Security Experts:

Russia Moves to Ban Tools Used to Surf Outlawed Websites

Russia's parliament on Friday voted to outlaw web tools that allow internet users to sidestep official bans of certain websites, the nation's latest effort to tighten controls of online services.

Members of the lower house, the Duma, passed the bill to prohibit the services from Russian territory if they were used to access blacklisted sites.

The bill instructs Russia's telecommunications watchdog Roskomnadzor to compile a list of anonymizer services and prohibit any that fail to respect the bans issued in Russia on certain websites.

The proposed law still has to be approved by the upper chamber of parliament and then by President Vladimir Putin.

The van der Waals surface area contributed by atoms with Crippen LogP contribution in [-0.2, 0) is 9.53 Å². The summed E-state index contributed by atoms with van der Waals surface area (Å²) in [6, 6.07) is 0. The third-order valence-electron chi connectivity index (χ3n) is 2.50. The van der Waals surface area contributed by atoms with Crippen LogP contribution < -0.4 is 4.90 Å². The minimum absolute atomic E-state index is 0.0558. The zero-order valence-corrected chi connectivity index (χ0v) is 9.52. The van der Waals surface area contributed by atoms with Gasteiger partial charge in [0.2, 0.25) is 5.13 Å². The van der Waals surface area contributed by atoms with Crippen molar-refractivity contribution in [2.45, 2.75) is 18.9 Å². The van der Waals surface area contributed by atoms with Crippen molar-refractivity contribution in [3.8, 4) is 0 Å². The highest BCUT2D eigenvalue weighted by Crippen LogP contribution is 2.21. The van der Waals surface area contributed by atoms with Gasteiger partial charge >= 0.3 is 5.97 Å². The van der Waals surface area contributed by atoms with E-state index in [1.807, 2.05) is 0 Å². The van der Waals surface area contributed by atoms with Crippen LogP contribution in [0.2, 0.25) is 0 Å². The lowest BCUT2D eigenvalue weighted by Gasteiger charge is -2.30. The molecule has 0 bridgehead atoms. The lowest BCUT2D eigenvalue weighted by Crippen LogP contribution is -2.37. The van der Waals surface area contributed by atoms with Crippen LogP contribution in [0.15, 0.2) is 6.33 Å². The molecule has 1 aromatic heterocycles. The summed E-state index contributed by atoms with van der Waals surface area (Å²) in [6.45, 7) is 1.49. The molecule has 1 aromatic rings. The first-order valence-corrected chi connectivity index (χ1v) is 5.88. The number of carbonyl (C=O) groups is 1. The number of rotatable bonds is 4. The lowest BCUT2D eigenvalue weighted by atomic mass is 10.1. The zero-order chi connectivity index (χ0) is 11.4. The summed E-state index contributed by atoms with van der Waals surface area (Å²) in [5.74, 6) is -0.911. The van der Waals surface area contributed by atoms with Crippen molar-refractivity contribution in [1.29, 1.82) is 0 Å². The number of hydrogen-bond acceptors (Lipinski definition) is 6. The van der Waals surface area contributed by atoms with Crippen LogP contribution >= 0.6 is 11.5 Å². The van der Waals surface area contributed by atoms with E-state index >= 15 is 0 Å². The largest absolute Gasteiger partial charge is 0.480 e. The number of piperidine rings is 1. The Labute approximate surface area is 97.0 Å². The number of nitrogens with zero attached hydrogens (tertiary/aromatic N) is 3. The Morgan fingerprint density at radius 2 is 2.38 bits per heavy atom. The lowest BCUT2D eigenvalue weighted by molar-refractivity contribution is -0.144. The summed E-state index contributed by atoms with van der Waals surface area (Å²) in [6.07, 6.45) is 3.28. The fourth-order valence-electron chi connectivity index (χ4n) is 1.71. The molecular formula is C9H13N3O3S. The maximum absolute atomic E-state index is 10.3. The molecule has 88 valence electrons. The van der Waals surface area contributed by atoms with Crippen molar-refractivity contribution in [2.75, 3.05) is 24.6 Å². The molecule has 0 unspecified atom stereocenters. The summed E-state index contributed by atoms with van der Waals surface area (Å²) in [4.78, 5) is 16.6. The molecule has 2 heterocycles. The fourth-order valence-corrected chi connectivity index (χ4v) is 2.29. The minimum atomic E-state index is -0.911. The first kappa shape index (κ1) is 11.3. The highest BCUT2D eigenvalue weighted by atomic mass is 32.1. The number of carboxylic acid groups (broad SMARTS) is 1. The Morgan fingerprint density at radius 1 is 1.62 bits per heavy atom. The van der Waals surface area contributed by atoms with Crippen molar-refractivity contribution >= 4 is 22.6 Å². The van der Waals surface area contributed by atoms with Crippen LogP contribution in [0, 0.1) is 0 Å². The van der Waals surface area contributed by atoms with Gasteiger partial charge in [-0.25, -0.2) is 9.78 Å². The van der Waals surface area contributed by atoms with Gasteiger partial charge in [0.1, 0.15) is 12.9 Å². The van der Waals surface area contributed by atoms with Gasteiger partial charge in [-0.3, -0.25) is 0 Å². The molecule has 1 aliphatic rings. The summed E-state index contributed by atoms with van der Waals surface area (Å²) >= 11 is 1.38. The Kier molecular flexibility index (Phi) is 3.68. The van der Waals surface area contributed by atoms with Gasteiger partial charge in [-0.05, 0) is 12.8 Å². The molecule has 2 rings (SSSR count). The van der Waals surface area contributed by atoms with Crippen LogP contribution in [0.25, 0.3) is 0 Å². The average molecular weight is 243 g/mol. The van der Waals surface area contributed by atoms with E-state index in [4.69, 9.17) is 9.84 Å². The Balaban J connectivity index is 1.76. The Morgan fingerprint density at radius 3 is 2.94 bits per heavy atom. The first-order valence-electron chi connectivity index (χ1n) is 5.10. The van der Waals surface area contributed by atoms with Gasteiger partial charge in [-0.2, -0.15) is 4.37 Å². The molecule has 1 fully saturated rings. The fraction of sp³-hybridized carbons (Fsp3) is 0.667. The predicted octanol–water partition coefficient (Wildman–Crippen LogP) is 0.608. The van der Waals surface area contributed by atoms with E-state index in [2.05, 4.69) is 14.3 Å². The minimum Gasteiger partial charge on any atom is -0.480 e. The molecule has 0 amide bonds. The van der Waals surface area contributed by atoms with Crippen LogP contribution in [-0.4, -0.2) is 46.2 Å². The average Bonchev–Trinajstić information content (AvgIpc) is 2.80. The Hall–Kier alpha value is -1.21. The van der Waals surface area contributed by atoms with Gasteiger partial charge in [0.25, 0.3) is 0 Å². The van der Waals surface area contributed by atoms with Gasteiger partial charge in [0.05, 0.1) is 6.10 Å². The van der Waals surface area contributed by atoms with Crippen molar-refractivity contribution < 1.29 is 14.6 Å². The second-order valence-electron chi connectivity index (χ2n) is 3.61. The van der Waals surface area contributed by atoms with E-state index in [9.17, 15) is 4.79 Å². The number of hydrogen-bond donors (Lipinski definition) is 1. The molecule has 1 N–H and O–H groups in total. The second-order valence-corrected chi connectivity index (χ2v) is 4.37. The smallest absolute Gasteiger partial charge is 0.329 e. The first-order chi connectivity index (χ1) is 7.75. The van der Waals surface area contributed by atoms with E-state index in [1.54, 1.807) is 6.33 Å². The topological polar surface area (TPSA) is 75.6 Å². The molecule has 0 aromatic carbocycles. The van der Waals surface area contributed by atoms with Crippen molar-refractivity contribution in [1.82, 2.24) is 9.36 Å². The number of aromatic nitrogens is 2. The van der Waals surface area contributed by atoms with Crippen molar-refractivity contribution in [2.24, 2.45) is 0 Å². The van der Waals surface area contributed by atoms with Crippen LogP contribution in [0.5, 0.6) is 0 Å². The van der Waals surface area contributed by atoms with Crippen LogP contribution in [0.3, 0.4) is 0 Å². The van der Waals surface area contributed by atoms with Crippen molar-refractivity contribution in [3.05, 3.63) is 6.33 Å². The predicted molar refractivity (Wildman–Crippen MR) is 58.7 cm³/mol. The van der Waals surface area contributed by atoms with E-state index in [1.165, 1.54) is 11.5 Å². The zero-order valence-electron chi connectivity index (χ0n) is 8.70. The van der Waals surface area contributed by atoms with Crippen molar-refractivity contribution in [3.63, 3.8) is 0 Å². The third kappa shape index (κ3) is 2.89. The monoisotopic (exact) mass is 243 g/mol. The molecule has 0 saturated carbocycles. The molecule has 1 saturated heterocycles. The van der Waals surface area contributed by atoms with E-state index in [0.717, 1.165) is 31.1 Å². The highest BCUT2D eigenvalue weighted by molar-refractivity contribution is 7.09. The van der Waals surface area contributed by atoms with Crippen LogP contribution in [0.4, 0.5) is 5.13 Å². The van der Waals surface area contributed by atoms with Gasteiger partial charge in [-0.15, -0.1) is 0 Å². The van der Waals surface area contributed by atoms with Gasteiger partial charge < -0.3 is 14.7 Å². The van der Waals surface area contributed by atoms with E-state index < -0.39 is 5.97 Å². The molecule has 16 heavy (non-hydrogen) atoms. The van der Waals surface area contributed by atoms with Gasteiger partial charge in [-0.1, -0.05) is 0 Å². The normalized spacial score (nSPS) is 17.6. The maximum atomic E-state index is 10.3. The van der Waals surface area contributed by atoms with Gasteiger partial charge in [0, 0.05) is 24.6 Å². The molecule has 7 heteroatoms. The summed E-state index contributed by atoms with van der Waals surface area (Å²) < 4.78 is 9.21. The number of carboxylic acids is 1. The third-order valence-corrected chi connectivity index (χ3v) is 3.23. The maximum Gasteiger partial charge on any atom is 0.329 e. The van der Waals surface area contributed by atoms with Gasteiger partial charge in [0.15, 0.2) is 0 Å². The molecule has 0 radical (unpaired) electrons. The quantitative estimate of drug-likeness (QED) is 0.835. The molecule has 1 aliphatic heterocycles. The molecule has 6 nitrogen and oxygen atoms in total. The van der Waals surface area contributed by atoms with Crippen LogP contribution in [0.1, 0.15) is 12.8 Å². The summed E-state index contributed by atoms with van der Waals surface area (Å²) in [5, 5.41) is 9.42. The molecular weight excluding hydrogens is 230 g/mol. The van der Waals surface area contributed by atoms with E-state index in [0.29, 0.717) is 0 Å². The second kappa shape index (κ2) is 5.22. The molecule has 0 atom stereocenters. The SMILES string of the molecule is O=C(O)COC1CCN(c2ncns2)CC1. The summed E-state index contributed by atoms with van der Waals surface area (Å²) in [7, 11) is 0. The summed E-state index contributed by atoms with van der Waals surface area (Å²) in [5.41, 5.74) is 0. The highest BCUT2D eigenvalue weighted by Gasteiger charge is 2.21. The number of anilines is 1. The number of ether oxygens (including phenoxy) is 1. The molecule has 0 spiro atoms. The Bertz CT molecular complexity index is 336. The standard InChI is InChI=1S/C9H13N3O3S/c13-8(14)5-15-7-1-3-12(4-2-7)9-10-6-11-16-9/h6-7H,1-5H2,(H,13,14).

Several internet-based groups in Russia have condemned it as too vaguely formulated and too restrictive.

The Duma also approved moves Friday to oblige anyone using an online message service to identify themselves with a telephone number.

Russia's opposition groups rely heavily on the internet to make up for their lack of access to the mainstream media.

But the Russian authorities have begun to tighten controls on online services, citing security concerns.

In June, Russian officials threatened to ban the Telegram messaging app after the FSB security service said those behind April's deadly Saint Petersburg metro bombing had used it.

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